Growing up in Pendelton, Oregon, Kenneth Snelson (1927-2016) loved to build model airplanes using balsa wood struts and Japanese paper. He liked the way the damp paper dried and drew tight around the balsa wood skeleton—the paper skin becoming drum-tight under tension, and the balsa wood struts gaining strength in compression. This experience of working with integrated and balanced structural forces stayed with Snelson through his school years and beyond.
Despite his longstanding interest in modelmaking, Snelson initially pursued painting. He was particularly enamored with figures like Josef Albers, Lionel Feininger, Wassily Kandinsky, and Paul Klee, all of whom might be called diagonalists if such a term had existed back then. While in a library at the University of Oregon, Snelson read about Black Mountain College in North Carolina. When he discovered that Josef Albers, a former Bauhaus instructor, was dean of Black Mountain College, he and a friend decided to apply for admission to the summer session in 1948. (Albers' involvement with Diagonality will be presented in a separate profile.) Snelson spent two summers at Black Mountain College, which turned out to be pivotal in his career development. Although Snelson went to the College to study painting, Albers sensed Snelson's "feel" for object making and encouraged him in that direction. This shift of his interest to three-dimensional objects (which was more of a return to an earlier interest) was mainly due to his interaction with Richard Buckminster Fuller. Fuller was fifty-two years old at the time and regarded by many as a "delightful nut." It was only later that Fuller's true genius was recognized. Fuller was already calling his structural theory of balanced structural forces "tensegrity". The word grew out of the ideas of tension and structural integrity. He arrived at Black Mountain with an aluminum trailer packed with his "magical world of mathematical models."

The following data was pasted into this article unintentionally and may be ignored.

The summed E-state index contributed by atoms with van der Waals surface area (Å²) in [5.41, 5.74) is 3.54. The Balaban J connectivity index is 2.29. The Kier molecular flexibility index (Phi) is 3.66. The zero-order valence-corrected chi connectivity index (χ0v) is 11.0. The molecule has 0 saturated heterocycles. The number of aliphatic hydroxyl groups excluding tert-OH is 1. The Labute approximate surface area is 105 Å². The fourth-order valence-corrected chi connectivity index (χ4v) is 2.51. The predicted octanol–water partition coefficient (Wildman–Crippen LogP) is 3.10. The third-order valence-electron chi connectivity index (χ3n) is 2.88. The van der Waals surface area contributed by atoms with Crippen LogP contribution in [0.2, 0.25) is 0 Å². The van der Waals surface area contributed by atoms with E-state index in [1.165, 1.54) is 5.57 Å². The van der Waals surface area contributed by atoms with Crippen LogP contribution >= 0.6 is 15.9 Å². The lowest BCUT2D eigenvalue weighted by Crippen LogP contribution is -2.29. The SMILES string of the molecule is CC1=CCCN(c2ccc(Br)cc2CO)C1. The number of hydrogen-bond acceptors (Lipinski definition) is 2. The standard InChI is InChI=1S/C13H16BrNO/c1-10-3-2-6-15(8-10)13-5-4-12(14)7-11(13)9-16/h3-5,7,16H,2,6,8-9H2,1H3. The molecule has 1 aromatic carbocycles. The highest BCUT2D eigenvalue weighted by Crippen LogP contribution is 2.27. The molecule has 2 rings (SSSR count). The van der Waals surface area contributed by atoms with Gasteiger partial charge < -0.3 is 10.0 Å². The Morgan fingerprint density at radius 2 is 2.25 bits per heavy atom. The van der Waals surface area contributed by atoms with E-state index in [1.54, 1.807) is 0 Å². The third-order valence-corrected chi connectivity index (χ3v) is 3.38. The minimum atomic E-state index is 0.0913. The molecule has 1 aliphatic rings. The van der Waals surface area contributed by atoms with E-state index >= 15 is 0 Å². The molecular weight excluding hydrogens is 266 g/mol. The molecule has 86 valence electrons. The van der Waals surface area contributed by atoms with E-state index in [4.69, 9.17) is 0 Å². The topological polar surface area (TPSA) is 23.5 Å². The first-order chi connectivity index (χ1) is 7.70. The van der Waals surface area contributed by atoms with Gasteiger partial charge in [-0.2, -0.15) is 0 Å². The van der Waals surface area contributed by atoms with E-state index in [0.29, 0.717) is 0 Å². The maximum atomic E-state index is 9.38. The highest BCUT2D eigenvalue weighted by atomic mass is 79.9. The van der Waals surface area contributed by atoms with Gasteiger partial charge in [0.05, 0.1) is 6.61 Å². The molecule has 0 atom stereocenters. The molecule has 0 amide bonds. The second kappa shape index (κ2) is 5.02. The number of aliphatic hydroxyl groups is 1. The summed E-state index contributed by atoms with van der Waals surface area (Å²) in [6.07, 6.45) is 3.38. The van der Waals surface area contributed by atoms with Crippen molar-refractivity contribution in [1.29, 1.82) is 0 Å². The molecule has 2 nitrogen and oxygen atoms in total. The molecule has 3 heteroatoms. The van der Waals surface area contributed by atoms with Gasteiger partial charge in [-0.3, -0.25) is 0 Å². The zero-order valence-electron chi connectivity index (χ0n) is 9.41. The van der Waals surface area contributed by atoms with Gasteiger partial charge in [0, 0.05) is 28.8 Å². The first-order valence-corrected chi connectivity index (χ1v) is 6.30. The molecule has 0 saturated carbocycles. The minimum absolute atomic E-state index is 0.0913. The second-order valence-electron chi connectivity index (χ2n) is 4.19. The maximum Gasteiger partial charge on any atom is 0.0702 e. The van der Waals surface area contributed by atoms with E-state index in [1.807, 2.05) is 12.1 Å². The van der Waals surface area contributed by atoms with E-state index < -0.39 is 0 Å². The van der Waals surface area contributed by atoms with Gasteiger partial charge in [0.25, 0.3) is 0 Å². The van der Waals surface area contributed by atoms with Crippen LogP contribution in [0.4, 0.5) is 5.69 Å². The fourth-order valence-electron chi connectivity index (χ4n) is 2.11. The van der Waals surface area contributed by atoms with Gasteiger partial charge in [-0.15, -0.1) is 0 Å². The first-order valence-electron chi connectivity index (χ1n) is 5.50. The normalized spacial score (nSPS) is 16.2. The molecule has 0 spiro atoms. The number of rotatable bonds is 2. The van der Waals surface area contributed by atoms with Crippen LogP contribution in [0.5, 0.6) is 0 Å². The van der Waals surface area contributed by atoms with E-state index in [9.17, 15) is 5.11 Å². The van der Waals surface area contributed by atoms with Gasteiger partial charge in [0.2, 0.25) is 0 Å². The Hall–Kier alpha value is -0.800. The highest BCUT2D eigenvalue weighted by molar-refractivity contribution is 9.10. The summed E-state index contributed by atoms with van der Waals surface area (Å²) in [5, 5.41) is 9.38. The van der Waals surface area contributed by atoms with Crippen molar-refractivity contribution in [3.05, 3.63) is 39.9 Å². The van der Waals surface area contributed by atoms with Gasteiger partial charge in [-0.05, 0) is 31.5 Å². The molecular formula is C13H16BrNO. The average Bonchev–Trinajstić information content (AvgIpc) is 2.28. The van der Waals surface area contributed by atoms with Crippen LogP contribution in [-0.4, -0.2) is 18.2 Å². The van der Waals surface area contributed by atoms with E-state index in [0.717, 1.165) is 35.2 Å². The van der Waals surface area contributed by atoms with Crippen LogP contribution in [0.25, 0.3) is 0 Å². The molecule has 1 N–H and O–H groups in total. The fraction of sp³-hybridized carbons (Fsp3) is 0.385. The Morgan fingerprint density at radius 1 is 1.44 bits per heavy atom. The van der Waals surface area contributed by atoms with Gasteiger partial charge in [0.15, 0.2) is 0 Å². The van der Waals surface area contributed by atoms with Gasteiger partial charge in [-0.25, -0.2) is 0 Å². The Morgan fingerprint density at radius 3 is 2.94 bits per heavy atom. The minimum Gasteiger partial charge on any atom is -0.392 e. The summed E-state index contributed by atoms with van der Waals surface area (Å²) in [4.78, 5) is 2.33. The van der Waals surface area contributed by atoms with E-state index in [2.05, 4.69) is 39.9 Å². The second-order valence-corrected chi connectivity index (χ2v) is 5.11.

Snelson recalled that he was "absolutely hypnotized and electrified" when Fuller launched into a three-hour lecture that captivated his audience of students and teachers. Bucky's talk dealt with his energetic and synergetic geometry based on the tetrahedron. In Snelson's two summers at Black Mountain College (1948 and 49), Fuller was continuing to focus on "doing more with less," and Snelson said that for the first time he was beginning to understand that structure was not just a matter of filling space with forms but "a result of forces which can form stable systems." Before returning for his second summer at Black Mountain, Snelson constructed a small stabile sculpture called Early X Piece. Two wooden, organically-shaped crosses were structurally connected only by nylon tension lines. One cross floated above the other, its position in plan view rotated 45 degrees from the cross below it. He mailed photographs of the model to Fuller and brought the sculpture with him when the summer course began. Recognizing the potential of the structure, Fuller asked Snelson to build a larger version in metal.
A schism between Fuller and Snelson developed when Fuller took credit for Snelson's discovery of discontinuous (not touching) compression members suspended in space and held in place by taught connecting wires or filaments in tension. Snelson was not consciously motivated to create a work that would be identified as an expression of Diagonality. Why? Because no such phenomenon had been identified back then. However, that is not to say that Diagonality as a design motif was not evident everywhere and may have subconsciously affected Snelson's aesthetic predisposition. The diagonal was there to be seen in every country (if you could recognize it) in architecture, graphics, city planning, engineering structures, fashion, painting, and sculpture.